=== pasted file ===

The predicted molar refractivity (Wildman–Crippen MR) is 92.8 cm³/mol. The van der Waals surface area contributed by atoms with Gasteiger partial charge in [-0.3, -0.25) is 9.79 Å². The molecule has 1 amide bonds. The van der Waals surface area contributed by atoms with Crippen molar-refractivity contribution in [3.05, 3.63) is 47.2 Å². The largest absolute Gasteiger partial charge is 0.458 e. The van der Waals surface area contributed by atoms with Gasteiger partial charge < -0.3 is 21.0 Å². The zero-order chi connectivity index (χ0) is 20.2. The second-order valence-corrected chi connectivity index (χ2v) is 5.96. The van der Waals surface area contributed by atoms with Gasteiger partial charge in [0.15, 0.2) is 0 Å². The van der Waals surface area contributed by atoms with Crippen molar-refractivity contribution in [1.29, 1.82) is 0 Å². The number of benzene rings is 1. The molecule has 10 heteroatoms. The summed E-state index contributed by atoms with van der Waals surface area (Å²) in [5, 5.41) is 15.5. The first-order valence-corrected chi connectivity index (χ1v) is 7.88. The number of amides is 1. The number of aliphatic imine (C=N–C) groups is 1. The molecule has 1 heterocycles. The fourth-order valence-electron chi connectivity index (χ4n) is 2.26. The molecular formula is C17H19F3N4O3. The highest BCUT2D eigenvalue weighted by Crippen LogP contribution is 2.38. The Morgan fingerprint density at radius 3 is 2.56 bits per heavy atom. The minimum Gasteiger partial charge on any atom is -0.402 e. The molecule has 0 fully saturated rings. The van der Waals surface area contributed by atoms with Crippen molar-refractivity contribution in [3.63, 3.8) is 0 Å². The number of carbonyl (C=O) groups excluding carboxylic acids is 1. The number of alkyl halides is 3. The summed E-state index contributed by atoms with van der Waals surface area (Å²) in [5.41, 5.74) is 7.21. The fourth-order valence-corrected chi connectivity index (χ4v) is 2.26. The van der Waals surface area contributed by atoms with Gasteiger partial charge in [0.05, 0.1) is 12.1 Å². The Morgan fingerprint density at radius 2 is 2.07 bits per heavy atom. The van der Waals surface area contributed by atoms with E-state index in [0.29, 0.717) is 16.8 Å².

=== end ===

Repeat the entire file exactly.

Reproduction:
The predicted molar refractivity (Wildman–Crippen MR) is 92.8 cm³/mol. The van der Waals surface area contributed by atoms with Gasteiger partial charge in [-0.3, -0.25) is 9.79 Å². The molecule has 1 amide bonds. The van der Waals surface area contributed by atoms with Crippen molar-refractivity contribution in [3.05, 3.63) is 47.2 Å². The largest absolute Gasteiger partial charge is 0.458 e. The van der Waals surface area contributed by atoms with Gasteiger partial charge < -0.3 is 21.0 Å². The zero-order chi connectivity index (χ0) is 20.2. The second-order valence-corrected chi connectivity index (χ2v) is 5.96. The van der Waals surface area contributed by atoms with Gasteiger partial charge in [0.15, 0.2) is 0 Å². The van der Waals surface area contributed by atoms with Crippen molar-refractivity contribution in [1.29, 1.82) is 0 Å². The number of benzene rings is 1. The molecule has 10 heteroatoms. The summed E-state index contributed by atoms with van der Waals surface area (Å²) in [5, 5.41) is 15.5. The first-order valence-corrected chi connectivity index (χ1v) is 7.88. The number of amides is 1. The number of aliphatic imine (C=N–C) groups is 1. The molecule has 1 heterocycles. The fourth-order valence-electron chi connectivity index (χ4n) is 2.26. The molecular formula is C17H19F3N4O3. The highest BCUT2D eigenvalue weighted by Crippen LogP contribution is 2.38. The Morgan fingerprint density at radius 3 is 2.56 bits per heavy atom. The minimum Gasteiger partial charge on any atom is -0.402 e. The molecule has 0 fully saturated rings. The van der Waals surface area contributed by atoms with Crippen molar-refractivity contribution in [3.63, 3.8) is 0 Å². The number of carbonyl (C=O) groups excluding carboxylic acids is 1. The number of alkyl halides is 3. The summed E-state index contributed by atoms with van der Waals surface area (Å²) in [5.41, 5.74) is 7.21. The fourth-order valence-corrected chi connectivity index (χ4v) is 2.26. The van der Waals surface area contributed by atoms with Gasteiger partial charge in [0.05, 0.1) is 12.1 Å². The Morgan fingerprint density at radius 2 is 2.07 bits per heavy atom. The van der Waals surface area contributed by atoms with E-state index in [0.29, 0.717) is 16.8 Å².